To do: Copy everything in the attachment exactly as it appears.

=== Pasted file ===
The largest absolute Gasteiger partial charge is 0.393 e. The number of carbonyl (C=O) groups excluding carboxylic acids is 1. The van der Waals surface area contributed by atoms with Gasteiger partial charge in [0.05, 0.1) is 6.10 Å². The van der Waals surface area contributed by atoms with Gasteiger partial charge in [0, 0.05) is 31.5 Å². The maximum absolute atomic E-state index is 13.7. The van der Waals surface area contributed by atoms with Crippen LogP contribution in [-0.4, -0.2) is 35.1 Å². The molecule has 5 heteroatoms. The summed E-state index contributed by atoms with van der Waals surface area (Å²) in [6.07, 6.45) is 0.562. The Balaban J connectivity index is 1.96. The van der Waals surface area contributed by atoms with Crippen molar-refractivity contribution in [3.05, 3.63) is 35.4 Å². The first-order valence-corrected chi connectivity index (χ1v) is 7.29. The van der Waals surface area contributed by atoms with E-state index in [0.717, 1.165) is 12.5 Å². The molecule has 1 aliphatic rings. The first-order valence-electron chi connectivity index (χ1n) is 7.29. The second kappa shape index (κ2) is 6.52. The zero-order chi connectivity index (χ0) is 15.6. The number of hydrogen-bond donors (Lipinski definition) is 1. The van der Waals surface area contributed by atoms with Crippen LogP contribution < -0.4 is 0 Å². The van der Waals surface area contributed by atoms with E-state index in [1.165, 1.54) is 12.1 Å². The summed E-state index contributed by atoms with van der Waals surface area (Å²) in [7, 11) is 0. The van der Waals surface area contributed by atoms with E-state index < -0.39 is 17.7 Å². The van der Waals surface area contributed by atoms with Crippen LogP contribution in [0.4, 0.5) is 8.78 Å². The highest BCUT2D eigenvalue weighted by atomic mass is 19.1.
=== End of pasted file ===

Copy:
The largest absolute Gasteiger partial charge is 0.393 e. The number of carbonyl (C=O) groups excluding carboxylic acids is 1. The van der Waals surface area contributed by atoms with Gasteiger partial charge in [0.05, 0.1) is 6.10 Å². The van der Waals surface area contributed by atoms with Gasteiger partial charge in [0, 0.05) is 31.5 Å². The maximum absolute atomic E-state index is 13.7. The van der Waals surface area contributed by atoms with Crippen LogP contribution in [-0.4, -0.2) is 35.1 Å². The molecule has 5 heteroatoms. The summed E-state index contributed by atoms with van der Waals surface area (Å²) in [6.07, 6.45) is 0.562. The Balaban J connectivity index is 1.96. The van der Waals surface area contributed by atoms with Crippen molar-refractivity contribution in [3.05, 3.63) is 35.4 Å². The first-order valence-corrected chi connectivity index (χ1v) is 7.29. The van der Waals surface area contributed by atoms with E-state index in [0.717, 1.165) is 12.5 Å². The molecule has 1 aliphatic rings. The first-order valence-electron chi connectivity index (χ1n) is 7.29. The second kappa shape index (κ2) is 6.52. The zero-order chi connectivity index (χ0) is 15.6. The number of hydrogen-bond donors (Lipinski definition) is 1. The van der Waals surface area contributed by atoms with Crippen LogP contribution < -0.4 is 0 Å². The van der Waals surface area contributed by atoms with E-state index in [1.165, 1.54) is 12.1 Å². The summed E-state index contributed by atoms with van der Waals surface area (Å²) in [7, 11) is 0. The van der Waals surface area contributed by atoms with E-state index < -0.39 is 17.7 Å². The van der Waals surface area contributed by atoms with Crippen LogP contribution in [0.4, 0.5) is 8.78 Å². The highest BCUT2D eigenvalue weighted by atomic mass is 19.1.